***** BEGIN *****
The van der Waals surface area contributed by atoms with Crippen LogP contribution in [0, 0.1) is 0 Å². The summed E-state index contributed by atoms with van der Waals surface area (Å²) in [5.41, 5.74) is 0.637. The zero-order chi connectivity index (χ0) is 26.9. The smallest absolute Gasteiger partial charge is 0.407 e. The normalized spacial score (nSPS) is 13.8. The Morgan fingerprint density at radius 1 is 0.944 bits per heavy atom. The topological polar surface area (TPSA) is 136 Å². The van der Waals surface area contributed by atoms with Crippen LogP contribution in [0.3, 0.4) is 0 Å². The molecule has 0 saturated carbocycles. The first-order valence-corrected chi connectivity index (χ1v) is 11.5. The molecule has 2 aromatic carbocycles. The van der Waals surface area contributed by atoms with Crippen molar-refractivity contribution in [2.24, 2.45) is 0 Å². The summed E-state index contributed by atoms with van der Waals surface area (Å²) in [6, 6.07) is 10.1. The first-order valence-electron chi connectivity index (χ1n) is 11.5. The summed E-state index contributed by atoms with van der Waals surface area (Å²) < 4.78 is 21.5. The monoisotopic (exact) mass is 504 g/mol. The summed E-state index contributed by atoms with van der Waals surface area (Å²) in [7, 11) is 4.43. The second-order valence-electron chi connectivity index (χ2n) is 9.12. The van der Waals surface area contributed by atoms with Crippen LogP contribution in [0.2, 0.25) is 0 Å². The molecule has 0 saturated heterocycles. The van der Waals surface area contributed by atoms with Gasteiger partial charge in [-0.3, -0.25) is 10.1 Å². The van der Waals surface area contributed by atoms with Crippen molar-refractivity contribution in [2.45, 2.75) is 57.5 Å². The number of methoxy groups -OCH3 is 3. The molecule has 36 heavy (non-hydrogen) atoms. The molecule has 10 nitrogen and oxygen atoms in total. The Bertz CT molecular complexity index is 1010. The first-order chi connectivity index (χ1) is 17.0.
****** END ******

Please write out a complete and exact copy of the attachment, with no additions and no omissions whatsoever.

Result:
The van der Waals surface area contributed by atoms with Crippen LogP contribution in [0, 0.1) is 0 Å². The summed E-state index contributed by atoms with van der Waals surface area (Å²) in [5.41, 5.74) is 0.637. The zero-order chi connectivity index (χ0) is 26.9. The smallest absolute Gasteiger partial charge is 0.407 e. The normalized spacial score (nSPS) is 13.8. The Morgan fingerprint density at radius 1 is 0.944 bits per heavy atom. The topological polar surface area (TPSA) is 136 Å². The van der Waals surface area contributed by atoms with Crippen LogP contribution in [0.3, 0.4) is 0 Å². The molecule has 0 saturated carbocycles. The first-order valence-corrected chi connectivity index (χ1v) is 11.5. The molecule has 2 aromatic carbocycles. The van der Waals surface area contributed by atoms with Crippen molar-refractivity contribution in [2.24, 2.45) is 0 Å². The summed E-state index contributed by atoms with van der Waals surface area (Å²) in [6, 6.07) is 10.1. The first-order valence-electron chi connectivity index (χ1n) is 11.5. The summed E-state index contributed by atoms with van der Waals surface area (Å²) < 4.78 is 21.5. The monoisotopic (exact) mass is 504 g/mol. The summed E-state index contributed by atoms with van der Waals surface area (Å²) in [7, 11) is 4.43. The second-order valence-electron chi connectivity index (χ2n) is 9.12. The van der Waals surface area contributed by atoms with Crippen LogP contribution in [0.2, 0.25) is 0 Å². The molecule has 0 saturated heterocycles. The van der Waals surface area contributed by atoms with Gasteiger partial charge in [-0.3, -0.25) is 10.1 Å². The van der Waals surface area contributed by atoms with Crippen molar-refractivity contribution in [2.45, 2.75) is 57.5 Å². The number of methoxy groups -OCH3 is 3. The molecule has 36 heavy (non-hydrogen) atoms. The molecule has 10 nitrogen and oxygen atoms in total. The Bertz CT molecular complexity index is 1010. The first-order chi connectivity index (χ1) is 17.0.